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I saw some code in this link, and got confused:http://www.darkcoding.net/software/go-lang-after-four-months/

What's the meaning of the second value(ok)?

for self.isRunning {

    select {
    case serverData, ok = <-fromServer:   // What's the meaning of the second value(ok)?
        if ok {
            self.onServer(serverData)
        } else {
            self.isRunning = false
        }

    case userInput, ok = <-fromUser:
        if ok {
            self.onUser(userInput)
        } else {
            self.isRunning = false
        }
    }

}
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It seems to me that's a too heavy construct. With select, I think there is no need to fetch the ok boolean. Or am I missing something ? –  dystroy May 3 '12 at 18:16
1  
They are orthogonal. "ok" in the channel receive operation indicates whether the channel is closed. Select just waits until at least one of its cases can run, and then picks one at random without regard to whether the channel is closed. A default case makes it non-blocking. –  SteveMcQwark May 6 '12 at 19:46
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4 Answers

up vote 4 down vote accepted

The boolean variable ok returned by a receive operator indicates whether the received value was sent on the channel (true) or is a zero value returned because the channel is closed and empty (false).

The for loop terminates when some other part of the Go program closes the fromServer or the fromUser channel. In that case one of the case statements will set ok to true. So if the user closes the connection or the remote server closes the connection, the program will terminate.

http://play.golang.org/p/4fJDkgaa9O:

package main

import "runtime"

func onServer(i int) { println("S:", i) }
func onUser(i int)   { println("U:", i) }

func main() {
    fromServer, from := make(chan int)
    fromUser := make(chan int)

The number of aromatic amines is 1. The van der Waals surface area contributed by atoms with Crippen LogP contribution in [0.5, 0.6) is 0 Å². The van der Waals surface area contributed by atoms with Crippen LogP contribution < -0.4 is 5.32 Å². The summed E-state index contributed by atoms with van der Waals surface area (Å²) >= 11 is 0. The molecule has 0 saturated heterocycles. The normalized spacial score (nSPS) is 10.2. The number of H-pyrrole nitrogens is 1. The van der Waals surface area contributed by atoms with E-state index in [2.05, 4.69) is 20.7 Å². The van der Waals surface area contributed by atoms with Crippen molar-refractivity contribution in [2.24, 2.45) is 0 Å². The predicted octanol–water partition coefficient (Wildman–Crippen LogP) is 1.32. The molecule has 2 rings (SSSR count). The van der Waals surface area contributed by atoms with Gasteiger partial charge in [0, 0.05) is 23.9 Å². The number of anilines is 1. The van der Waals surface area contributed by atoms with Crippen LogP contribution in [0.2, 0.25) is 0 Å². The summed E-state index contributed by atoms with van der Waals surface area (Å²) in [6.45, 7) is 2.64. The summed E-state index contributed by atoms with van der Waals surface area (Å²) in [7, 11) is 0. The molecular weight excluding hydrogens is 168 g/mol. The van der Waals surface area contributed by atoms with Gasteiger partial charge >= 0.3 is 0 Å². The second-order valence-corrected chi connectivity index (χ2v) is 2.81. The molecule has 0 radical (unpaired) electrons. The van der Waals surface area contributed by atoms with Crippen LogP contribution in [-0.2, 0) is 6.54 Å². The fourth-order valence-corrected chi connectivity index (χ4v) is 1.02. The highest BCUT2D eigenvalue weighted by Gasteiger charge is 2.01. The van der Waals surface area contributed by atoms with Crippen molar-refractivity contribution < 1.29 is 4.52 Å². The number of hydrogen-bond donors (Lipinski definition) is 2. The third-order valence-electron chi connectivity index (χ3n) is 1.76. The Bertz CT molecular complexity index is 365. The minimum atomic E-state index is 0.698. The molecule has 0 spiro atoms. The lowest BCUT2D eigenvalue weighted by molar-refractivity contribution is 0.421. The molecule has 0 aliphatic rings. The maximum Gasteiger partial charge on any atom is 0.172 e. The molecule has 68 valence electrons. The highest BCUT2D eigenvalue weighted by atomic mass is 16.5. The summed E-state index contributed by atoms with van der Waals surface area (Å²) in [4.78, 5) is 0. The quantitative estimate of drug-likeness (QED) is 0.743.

var serverData, userInput int
    var ok bool

    go func() {
        fromServer <- 1
        fromUser <- 1
        close(fromServer)
        runtime.Gosched()
        fromUser <- 2
        close(fromUser)
    }()

    isRunning := true
    for isRunning {
        select {
            case serverData, ok = <-fromServer:
                if ok {
                    onServer(serverData)
                } else {
                    isRunning = false
                }

            case userInput, ok = <-fromUser:
                if ok {
                    onUser(userInput)
                } else {
                    isRunning = false
                }
            }
        }
        println("end")
}
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A couple of answers have cited the spec on the receive operator, but to understand you probably need to read the spec on the close function as well. Then since you'll be wondering why these features are the way they are, read how the for statement ranges over a channel. The for statement needs a signal to stop iteration and close is the way a sender can say "no more data".

With close and , ok = <- exposed as part of the language, you can use them in other cases when you wish a sending goroutine to signal "no more data". The example code in the question is an interesting use of these features. It is handling both a "server" channel and a "user" channel, and if a "no more data" signal arrives from either of them, it breaks out of the loop.

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You are totally right.The multi-valued receive operation returns a received value along with an indication of whether the channel is closed. –  hardPass May 4 '12 at 1:37
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See the relevant section in the Go language spec: http://golang.org/ref/spec#Receive_operator

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In Go, functions & channels can return more than 1 value. Here ok must be a boolean variable with true (successful) and false (unsuccessful) and serverData is the actual data received from the channel.

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3  
That's the same construct for maps. –  dystroy May 3 '12 at 18:14
    
I'm still confused. I don't understand when the second return is false? I think if a channel is empty, it will block. And if a channel is not block, it must return successfully. –  hardPass May 3 '12 at 18:35
    
to clarify that, I guess we need to see more of the code, i.e what is the channel fromServer actually doing, etc.. –  Chaos May 3 '12 at 18:41
1  
@hardPass: it will return false if the channel is closed and empty –  newacct May 3 '12 at 19:37
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